A few months ago, I saw an article saying that Samsung is working on their own OS. That sent a small chill down my spine, mostly because I like Samsung. Nokia released the immensely awesome N900 and then went over to the Windows Mobile dark side (though admittedly their Windows phones aren't that bad, they're just not as cool as the N900 was with it's FM transmitter, IR blaster, and Maemo). I refused to make the jump to Android until I saw that Android had apps that would allow me to be just as productive as I was on my N900. To be honest, I still probably jumped over too soon, but the Note 1's massive screen and stylus were called out to me. I do like the Note, and the Note 2. The stylus is cool, though admittedly not as handy as I'd expected. But I'm happy with Samsung devices.
But if Samsung switches to another OS? I doubt I'll stick with them. It mostly comes down to apps and what I know Android can do.
I have my Android workflow figured out. I sync my work files between all my devices, meaning my phones and my laptops. I can edit any of my files on any of my devices, and that wasn't always possible. Did you know, for instance, that the Android text editor element that most apps used didn't allow editing of any files over something like 10,000 characters? That means any apps that used that element had that limitation. Some apps, like Jota (I think), NeedToWrite and also office apps like Kingsoft surpassed that limitation, but all the other apps I tested had that issue. I don't know if the current Android version has a limit, but I think once I upgraded to 4.0 I noticed that the 10,000 character limitation was gone. It does get laggy editing large files, but at least now it's possible.
It's taken this long for Android to finally start getting some decent, power-user apps. I love FolderSync, which provides the full cloud sync to my phone that Google Drive and Dropbox won't. FolderSync also allows me to upload a copy of any directory of my choosing at a automatic interval to the cloud in a time-stamped directory. This way works best for me, because my Chromebook stops in it's tracks as soon as it's screen shuts off, and I like to leave my laptop off if I'm not using it. The best way to make sure my files get backed up regularly is to use my only always-on device---my cell phone.
And then we have the drawing apps that Android is finally getting, particularly the vector drawing apps. ScribMaster, which I like but some people have had issues losing work with it. Infinite Design is fairly old, but it's only just gotten a streamlined interface.
Did you know that there is now a port---yes, a port---of Open Office on Android now? It's called AndrOpen Office, it's huge, and it actually works. That takes me back to the days of Maemo, where nearly any Linux App could be run on my N900, albeit with the desktop interface.
Another thing in Android that remings me of Maemo is F-Droid. F-Droid is an independent app catalog that only allows free and open source software. I get the impression reading the app descriptions that they actually scour the code looking for malicious bits when decideing whether or not to distribute it. You never know what you're going to get. I was looking for a new calculator app, and there are some rough ones and some really cool ones. It reminds me so much of Maemo's app catalog, where just browsing through it expands your awareness of what your device is actually capable of.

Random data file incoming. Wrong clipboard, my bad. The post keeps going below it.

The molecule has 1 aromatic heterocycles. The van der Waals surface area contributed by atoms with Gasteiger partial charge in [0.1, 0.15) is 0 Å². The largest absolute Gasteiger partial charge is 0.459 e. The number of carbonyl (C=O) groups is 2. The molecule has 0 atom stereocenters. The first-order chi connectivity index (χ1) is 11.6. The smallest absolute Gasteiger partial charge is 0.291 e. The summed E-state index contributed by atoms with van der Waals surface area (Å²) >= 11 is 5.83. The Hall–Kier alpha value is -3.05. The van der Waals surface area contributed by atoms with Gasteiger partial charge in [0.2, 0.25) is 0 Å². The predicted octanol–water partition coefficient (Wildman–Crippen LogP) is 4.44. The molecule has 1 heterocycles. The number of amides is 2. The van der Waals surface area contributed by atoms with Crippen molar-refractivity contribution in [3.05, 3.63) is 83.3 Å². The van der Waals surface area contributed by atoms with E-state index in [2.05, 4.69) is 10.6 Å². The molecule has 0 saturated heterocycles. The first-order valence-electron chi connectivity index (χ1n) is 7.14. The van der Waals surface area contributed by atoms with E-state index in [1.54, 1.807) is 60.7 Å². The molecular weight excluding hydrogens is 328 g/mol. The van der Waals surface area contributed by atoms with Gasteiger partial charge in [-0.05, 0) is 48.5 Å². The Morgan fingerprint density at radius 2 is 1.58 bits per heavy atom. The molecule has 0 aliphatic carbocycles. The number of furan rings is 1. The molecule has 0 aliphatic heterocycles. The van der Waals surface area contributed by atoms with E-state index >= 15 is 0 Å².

A switch to a new OS would require a lot of vetting on my part. Text editor capacity. Any sync apps? Any backup apps? Can I root it? Is there modding?
I think the main reason that Samsung wants it's own OS is to get a bigger piece (aka all) of the app purchase pie. There are other reasons that manufacturers may start shying away from Android, most importantly the slow creep of Android's components from being open source to being proprietary apps. For instance, the music player app became Google Music, the photo app is becoming integrated with whatever picture sharing service Google owns, etc. Personally I'd rather see Samsung put their resources into something like CyanogenMod, a version of Android that's completely open source. They can ship their phone without the Play Store app, if they like.
I heard a while ago that Blackberry had the ability to run Android apks, though when I looked it up it seemed a little complicated. Well, now Blackberry OS version 10.2.1 is out (or maybe just in beta) and its Android runtime is reportedly way easier. I've read a few blog posts about it, and it seems pretty cool.
I have a lot of respect for Blackberry and their hardware, and the Z30 looks really cool. I especially respect that they're potentially letting in other app stores take a piece of their sales pie by opening themselves up to Android apps, which brings other marketplaces with it. I imagine if they get back on top again (and I'm rooting for them) they'll cut that out, but we'll see. I'm actually a lot less worried about Samsung coming out with their own OS now, because even if it means losing the stylus, I could happily jump over to Blackberry.
You know, there was a rumor a long time ago that Blackberry was working on a custom version of one of the Notes that would include a slide-out keyboard. I think I would probably trade in my stylus if it would get me a large screen device that had a Blackberry-style portrait slide-out keyboard. I've gotten used to on-screen keyboards, but they're still way less convenient than physical ones.